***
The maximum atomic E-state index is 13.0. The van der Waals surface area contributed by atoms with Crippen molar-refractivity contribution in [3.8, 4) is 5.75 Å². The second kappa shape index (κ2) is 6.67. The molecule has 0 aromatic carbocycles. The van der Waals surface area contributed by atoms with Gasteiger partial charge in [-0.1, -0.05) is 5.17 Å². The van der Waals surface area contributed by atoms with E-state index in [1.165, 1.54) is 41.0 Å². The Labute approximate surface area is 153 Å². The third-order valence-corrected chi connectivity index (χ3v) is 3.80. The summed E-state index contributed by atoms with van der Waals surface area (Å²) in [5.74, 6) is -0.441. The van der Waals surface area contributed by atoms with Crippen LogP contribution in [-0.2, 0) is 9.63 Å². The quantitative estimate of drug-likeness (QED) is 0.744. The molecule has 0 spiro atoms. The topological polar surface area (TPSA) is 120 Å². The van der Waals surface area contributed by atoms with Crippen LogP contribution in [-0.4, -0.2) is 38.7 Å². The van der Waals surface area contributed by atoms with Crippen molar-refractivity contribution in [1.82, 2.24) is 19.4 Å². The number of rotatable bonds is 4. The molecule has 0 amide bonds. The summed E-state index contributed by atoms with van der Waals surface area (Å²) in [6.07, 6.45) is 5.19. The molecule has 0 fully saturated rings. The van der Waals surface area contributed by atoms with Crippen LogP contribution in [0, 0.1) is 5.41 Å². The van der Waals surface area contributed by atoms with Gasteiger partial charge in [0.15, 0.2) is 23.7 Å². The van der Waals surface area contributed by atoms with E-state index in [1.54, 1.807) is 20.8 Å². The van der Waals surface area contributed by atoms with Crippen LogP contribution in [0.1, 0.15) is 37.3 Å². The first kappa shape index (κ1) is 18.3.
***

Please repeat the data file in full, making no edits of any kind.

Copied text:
The maximum atomic E-state index is 13.0. The van der Waals surface area contributed by atoms with Crippen molar-refractivity contribution in [3.8, 4) is 5.75 Å². The second kappa shape index (κ2) is 6.67. The molecule has 0 aromatic carbocycles. The van der Waals surface area contributed by atoms with Gasteiger partial charge in [-0.1, -0.05) is 5.17 Å². The van der Waals surface area contributed by atoms with E-state index in [1.165, 1.54) is 41.0 Å². The Labute approximate surface area is 153 Å². The third-order valence-corrected chi connectivity index (χ3v) is 3.80. The summed E-state index contributed by atoms with van der Waals surface area (Å²) in [5.74, 6) is -0.441. The van der Waals surface area contributed by atoms with Crippen LogP contribution in [-0.2, 0) is 9.63 Å². The quantitative estimate of drug-likeness (QED) is 0.744. The molecule has 0 spiro atoms. The topological polar surface area (TPSA) is 120 Å². The van der Waals surface area contributed by atoms with Crippen LogP contribution in [-0.4, -0.2) is 38.7 Å². The van der Waals surface area contributed by atoms with Crippen molar-refractivity contribution in [1.82, 2.24) is 19.4 Å². The number of rotatable bonds is 4. The molecule has 0 amide bonds. The summed E-state index contributed by atoms with van der Waals surface area (Å²) in [6.07, 6.45) is 5.19. The molecule has 0 fully saturated rings. The van der Waals surface area contributed by atoms with Crippen LogP contribution in [0, 0.1) is 5.41 Å². The van der Waals surface area contributed by atoms with Gasteiger partial charge in [0.15, 0.2) is 23.7 Å². The van der Waals surface area contributed by atoms with E-state index in [1.54, 1.807) is 20.8 Å². The van der Waals surface area contributed by atoms with Crippen LogP contribution in [0.1, 0.15) is 37.3 Å². The first kappa shape index (κ1) is 18.3.